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Month in review

Reviews
At Home with Books by Estelle Ellis and Caroline Seebohm
The Batman Handbook by Scott Beatty
Class Trip by Rand B. Lee
Cook-a-doodle-doo by Janet Stevens and Susan Stevens Crummel
The Diary of Pelly D by L.J. Adlington
Echoes from the Macabre by Daphne du Maurier
Epidapheles and the Insufficiently Affectionate Ocelot by Ramsey Shehadeh
The God of the Hive by Laurie R. King
The Gypsy's Boy by Lokiko Hall
The Improbable Cat by Allan Ahlberg
Influences: A Lexicon of Contemporary Graphic Design Practice by Anna Gerber
The Laughter of Dead Kings by Elizabeth Peters
Mirrorscape by Mike Wilks
My Big Dog by Janet Stevens and Susan Stevens Crummel
Nanosferatu by Dean Whitlock
Oops-a-Daisy by Claire Freedman
Pink Brain, Blue Brain by Lise Eliot
Pinkalicious and the Pink Drink by Victoria Kann
Pokémon Adventures Volume 08 by Hidenori Kusaka
Saving Max by Antionette van Heugten
Seven Sins for Seven Dwarves by Hilary Goldstein
Sharing Geographic Information edited by Gerard Rushton and Harlan Joseph Onsrud
Stardust (Audio) by Neil Gaiman
Ten Apples Up on Top by Dr. Seuss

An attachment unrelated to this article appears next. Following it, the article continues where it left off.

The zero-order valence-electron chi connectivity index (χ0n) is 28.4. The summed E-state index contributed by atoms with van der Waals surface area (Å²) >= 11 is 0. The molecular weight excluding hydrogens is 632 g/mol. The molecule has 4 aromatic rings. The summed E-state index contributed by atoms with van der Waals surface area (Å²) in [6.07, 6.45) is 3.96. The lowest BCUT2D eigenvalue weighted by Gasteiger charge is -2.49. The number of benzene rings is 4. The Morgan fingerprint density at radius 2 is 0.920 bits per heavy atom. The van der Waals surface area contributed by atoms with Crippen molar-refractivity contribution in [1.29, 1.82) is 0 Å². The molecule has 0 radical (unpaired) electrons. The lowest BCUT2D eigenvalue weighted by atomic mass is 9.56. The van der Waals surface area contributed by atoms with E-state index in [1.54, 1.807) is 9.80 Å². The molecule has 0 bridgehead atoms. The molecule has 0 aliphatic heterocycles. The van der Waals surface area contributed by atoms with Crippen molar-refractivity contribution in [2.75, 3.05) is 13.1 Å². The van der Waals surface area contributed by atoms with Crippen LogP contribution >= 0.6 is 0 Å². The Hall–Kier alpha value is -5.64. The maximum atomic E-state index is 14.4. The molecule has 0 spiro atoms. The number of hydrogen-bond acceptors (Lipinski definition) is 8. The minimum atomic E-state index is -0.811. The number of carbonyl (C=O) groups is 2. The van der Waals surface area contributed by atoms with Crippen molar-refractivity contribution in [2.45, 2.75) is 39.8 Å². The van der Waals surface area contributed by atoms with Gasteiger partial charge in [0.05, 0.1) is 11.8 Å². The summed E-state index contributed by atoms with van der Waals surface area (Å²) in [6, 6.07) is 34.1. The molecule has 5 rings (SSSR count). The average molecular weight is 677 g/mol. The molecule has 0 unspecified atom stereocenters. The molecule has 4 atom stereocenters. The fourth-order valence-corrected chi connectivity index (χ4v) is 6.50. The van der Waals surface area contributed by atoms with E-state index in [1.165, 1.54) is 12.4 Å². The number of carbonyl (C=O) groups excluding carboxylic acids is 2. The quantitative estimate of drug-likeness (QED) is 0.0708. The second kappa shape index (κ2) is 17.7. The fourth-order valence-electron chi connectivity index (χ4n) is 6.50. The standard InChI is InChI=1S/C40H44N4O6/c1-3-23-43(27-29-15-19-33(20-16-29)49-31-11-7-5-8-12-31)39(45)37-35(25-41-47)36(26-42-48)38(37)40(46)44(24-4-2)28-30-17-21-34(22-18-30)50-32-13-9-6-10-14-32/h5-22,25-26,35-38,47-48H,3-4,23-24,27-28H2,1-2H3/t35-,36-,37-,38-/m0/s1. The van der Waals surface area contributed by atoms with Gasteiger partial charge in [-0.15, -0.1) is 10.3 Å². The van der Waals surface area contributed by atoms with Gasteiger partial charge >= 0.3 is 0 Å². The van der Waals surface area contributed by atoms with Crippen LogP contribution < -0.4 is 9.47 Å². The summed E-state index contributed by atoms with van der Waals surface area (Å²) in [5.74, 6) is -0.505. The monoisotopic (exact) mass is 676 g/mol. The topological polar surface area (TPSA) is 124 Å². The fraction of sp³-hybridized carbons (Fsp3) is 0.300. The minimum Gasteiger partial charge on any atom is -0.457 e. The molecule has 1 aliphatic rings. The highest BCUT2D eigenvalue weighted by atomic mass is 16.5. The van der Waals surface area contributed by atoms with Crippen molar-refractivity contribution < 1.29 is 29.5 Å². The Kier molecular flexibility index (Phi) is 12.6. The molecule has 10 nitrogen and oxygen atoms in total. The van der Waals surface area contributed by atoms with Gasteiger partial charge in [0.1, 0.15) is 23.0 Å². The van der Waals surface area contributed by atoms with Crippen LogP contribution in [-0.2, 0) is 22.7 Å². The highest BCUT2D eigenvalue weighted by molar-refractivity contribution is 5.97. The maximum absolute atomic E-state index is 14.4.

Theodosia and the Eyes of Horus by R.L. LaFevers
The Tilting House by Tom Llewellyn
Unseen Academicals by Terry Pratchett
Yo, Jo! by Rachel Isadora

Previous Month

Rating System

5 stars: Completely enjoyable or compelling
4 stars: Good but flawed
3 stars: Average
2 stars: OK
1 star: Did not finish


Cook-a-doodle-doo 02/15/11

cover art

When my son was a year and a half old my husband was teaching night school to help make ends meet. On nights when he was teaching I had to make dinner and keep my son out of trouble at the same time. The only way I could do both was to teach him how to cook.

The cooking lessons (scrambled eggs, biscuits and other simple things) were a hit. He and now his sister loves to cook. So Cook-a-doodle-doo! by Janet Stevens and Susan Stevens Crummel was a perfect picture book for the three of us to share.

The rooster main character is the grandson of the little red hen. He has inherited her cook book and sets out to make strawberry shortcake. The rooster though has better friends than his grandmother and knows how to ask them for help.

As someone who has taught (and is still teaching) two children how to cook, I found the book hilarious. The children enjoyed it too, recognizing the mistakes the friends were making.

The book includes the recipe the friends were baking. We didn't get a chance to try it out but maybe the next time we check out the book, we will.

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